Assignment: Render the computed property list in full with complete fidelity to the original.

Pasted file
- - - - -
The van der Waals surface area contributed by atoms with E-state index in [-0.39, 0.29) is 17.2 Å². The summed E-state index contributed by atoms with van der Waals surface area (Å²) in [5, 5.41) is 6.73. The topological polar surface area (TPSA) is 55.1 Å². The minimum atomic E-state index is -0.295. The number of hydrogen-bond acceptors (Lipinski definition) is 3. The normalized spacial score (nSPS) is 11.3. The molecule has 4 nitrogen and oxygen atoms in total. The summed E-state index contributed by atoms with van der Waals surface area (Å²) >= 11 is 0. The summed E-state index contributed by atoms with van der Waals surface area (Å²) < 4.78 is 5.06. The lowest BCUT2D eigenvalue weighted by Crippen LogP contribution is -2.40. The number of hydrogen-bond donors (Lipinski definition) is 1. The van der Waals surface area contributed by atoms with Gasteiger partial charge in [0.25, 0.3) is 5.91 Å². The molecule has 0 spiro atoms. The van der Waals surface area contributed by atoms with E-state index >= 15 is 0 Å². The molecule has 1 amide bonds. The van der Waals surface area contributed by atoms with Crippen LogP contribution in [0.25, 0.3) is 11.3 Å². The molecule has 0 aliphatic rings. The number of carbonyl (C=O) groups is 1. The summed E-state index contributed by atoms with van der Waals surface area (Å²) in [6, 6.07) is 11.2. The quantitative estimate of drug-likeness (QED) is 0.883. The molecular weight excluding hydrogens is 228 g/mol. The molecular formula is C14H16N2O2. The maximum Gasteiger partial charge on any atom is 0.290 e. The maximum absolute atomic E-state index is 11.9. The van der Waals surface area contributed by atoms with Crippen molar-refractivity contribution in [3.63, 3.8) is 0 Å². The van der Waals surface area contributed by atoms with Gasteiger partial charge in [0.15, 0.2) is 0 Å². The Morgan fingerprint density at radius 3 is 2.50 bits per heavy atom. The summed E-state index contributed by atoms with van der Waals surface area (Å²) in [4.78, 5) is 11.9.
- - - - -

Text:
The van der Waals surface area contributed by atoms with E-state index in [-0.39, 0.29) is 17.2 Å². The summed E-state index contributed by atoms with van der Waals surface area (Å²) in [5, 5.41) is 6.73. The topological polar surface area (TPSA) is 55.1 Å². The minimum atomic E-state index is -0.295. The number of hydrogen-bond acceptors (Lipinski definition) is 3. The normalized spacial score (nSPS) is 11.3. The molecule has 4 nitrogen and oxygen atoms in total. The summed E-state index contributed by atoms with van der Waals surface area (Å²) >= 11 is 0. The summed E-state index contributed by atoms with van der Waals surface area (Å²) < 4.78 is 5.06. The lowest BCUT2D eigenvalue weighted by Crippen LogP contribution is -2.40. The number of hydrogen-bond donors (Lipinski definition) is 1. The van der Waals surface area contributed by atoms with Gasteiger partial charge in [0.25, 0.3) is 5.91 Å². The molecule has 0 spiro atoms. The van der Waals surface area contributed by atoms with E-state index >= 15 is 0 Å². The molecule has 1 amide bonds. The van der Waals surface area contributed by atoms with Crippen LogP contribution in [0.25, 0.3) is 11.3 Å². The molecule has 0 aliphatic rings. The number of carbonyl (C=O) groups is 1. The summed E-state index contributed by atoms with van der Waals surface area (Å²) in [6, 6.07) is 11.2. The quantitative estimate of drug-likeness (QED) is 0.883. The molecular weight excluding hydrogens is 228 g/mol. The molecular formula is C14H16N2O2. The maximum Gasteiger partial charge on any atom is 0.290 e. The maximum absolute atomic E-state index is 11.9. The van der Waals surface area contributed by atoms with Crippen molar-refractivity contribution in [3.63, 3.8) is 0 Å². The van der Waals surface area contributed by atoms with Gasteiger partial charge in [0.15, 0.2) is 0 Å². The Morgan fingerprint density at radius 3 is 2.50 bits per heavy atom. The summed E-state index contributed by atoms with van der Waals surface area (Å²) in [4.78, 5) is 11.9.